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Ministry withdraws press card of Petrotimes’ editor-in-chief

Update: October, 04/2016 - 15:00
Nguyễn Như Phong.— Photo
Viet Nam News

HÀ NỘI  Minister of Information and Communications Trương Minh Tuấn yesterday requested the revocation of the journalist card of Nguyễn Như Phong, editor-in-chief of news website

Earlier, Phong was dismissed as editor-in-chief of the news website.

Ministry of Information and Communications (MIC)  asked the Petrotimes online site to revoke the press card of Nguyễn Như Phong and return it to the ministry’s Press Department before October 12.

The ministry decided to temporarily suspend operations of for three months for “violations in journalism activities.”

When the suspension ends, the ministry will consider the case and make a decision on whether or not the newspaper can continue running its online version, following Press Law regulations.

Nguyễn Như Phong, born in 1955, was earlier deputy editor-in-chief of the An Ninh Thế Giới (World Security) newspaper and editor-in-chief of the Công An Nhân Dân (People’s Public Security) newspaper before he became editor-in-chief of the Năng Lượng Mới (New Energy) newspaper, mouthpiece of the Việt Nam Oil and Gas Association.

Năng Lượng Mới newspaper’s online version was licensed and launched in 2011. Phong was editor-in-chief of the website since the launch.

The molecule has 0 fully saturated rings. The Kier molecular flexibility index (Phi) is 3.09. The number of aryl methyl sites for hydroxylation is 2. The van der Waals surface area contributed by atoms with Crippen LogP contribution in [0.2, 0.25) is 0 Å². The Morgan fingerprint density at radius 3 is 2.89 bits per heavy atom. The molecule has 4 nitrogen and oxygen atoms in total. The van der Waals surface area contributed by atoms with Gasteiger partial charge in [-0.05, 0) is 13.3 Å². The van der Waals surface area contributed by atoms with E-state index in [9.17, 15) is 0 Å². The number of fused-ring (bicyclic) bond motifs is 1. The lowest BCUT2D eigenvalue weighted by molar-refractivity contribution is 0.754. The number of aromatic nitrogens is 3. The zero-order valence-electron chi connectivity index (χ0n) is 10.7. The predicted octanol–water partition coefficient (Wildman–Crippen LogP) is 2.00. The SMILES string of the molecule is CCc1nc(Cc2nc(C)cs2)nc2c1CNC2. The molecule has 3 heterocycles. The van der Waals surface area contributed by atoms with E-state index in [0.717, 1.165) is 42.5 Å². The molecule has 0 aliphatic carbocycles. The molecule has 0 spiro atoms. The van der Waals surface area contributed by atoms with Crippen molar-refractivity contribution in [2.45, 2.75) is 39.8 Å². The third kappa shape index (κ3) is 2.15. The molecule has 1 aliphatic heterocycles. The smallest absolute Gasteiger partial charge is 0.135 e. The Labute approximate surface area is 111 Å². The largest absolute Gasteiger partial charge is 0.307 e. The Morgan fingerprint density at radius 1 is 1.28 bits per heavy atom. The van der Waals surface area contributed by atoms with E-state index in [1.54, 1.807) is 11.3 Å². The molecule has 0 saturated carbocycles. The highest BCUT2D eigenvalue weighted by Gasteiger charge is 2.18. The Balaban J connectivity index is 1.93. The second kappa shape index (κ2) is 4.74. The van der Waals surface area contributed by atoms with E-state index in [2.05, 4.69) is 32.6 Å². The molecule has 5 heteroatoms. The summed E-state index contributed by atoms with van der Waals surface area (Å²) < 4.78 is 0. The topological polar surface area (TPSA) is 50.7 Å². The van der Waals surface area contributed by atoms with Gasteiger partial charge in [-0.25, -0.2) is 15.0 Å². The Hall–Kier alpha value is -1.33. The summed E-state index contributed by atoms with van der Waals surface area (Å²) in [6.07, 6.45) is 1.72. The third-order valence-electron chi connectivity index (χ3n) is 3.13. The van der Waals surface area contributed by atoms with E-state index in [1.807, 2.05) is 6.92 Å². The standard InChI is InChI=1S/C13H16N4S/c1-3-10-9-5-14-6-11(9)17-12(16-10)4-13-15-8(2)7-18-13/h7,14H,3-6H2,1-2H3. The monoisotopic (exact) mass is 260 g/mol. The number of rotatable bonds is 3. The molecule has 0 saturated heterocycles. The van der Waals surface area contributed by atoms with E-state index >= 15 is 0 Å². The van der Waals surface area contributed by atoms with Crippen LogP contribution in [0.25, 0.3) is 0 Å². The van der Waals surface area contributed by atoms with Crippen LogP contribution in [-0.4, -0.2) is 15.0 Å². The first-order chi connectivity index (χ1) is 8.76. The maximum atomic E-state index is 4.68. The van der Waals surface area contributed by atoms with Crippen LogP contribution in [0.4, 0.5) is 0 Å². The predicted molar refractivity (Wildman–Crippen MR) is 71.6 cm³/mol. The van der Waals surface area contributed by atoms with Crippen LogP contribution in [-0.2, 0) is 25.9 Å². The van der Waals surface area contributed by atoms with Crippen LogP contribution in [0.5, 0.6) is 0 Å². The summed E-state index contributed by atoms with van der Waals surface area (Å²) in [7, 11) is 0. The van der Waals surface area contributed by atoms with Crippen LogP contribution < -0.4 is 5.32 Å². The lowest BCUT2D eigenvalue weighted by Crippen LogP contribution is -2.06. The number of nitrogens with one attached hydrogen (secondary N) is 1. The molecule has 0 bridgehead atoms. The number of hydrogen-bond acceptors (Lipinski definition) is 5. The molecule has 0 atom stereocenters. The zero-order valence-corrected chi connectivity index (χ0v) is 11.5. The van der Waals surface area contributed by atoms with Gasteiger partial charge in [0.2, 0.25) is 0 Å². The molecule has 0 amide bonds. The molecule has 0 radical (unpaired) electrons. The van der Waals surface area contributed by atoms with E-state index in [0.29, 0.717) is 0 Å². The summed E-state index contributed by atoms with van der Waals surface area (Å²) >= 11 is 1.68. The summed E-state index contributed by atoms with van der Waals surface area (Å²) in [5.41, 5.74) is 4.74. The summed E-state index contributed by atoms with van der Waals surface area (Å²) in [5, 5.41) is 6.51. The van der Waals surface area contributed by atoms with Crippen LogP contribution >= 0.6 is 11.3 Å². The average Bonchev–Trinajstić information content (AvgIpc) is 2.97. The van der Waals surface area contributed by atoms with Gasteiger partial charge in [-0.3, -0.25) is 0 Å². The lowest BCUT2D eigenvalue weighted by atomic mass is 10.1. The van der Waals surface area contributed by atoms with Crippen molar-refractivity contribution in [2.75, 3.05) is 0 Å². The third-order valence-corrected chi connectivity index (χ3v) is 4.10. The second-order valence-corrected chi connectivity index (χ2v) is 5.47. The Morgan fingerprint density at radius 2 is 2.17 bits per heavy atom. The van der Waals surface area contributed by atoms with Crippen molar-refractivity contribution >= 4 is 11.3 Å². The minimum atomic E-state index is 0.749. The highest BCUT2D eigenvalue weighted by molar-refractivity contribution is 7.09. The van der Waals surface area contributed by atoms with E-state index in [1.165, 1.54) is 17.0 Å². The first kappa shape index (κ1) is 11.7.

In a related instruction, MIC yesterday asked press agencies to review the issuance of documents and cards that could easily be confused with journalist’s cards.

A representative of the ministry said many reporters and newspaper collaborators presented documents and cards which were thought to be press cards while working with companies and organisations.

Some reportedly used these documents and cards for illegal purposes, affecting the reputation of other journalists who displayed work ethics.

The ministry affirmed that the journalist’s card is the only card recognised in journalism activities.

Reporters who do not have press cards have to present authorised introduction documents to organisations or companies they work with. The ministry asked press agencies to present clear information in introduction documents, with the name of the organisation the reporter worked for, detailed content and time of the meeting. 

The ministry will work with local departments of information and communications to impose strict penalties on violators.

According to new Press Law which comes into effect next year, people with two years of experience working in a press agency will qualify to apply for press cards, instead of three years as stipulated by the current law revised in 1999.  VNS




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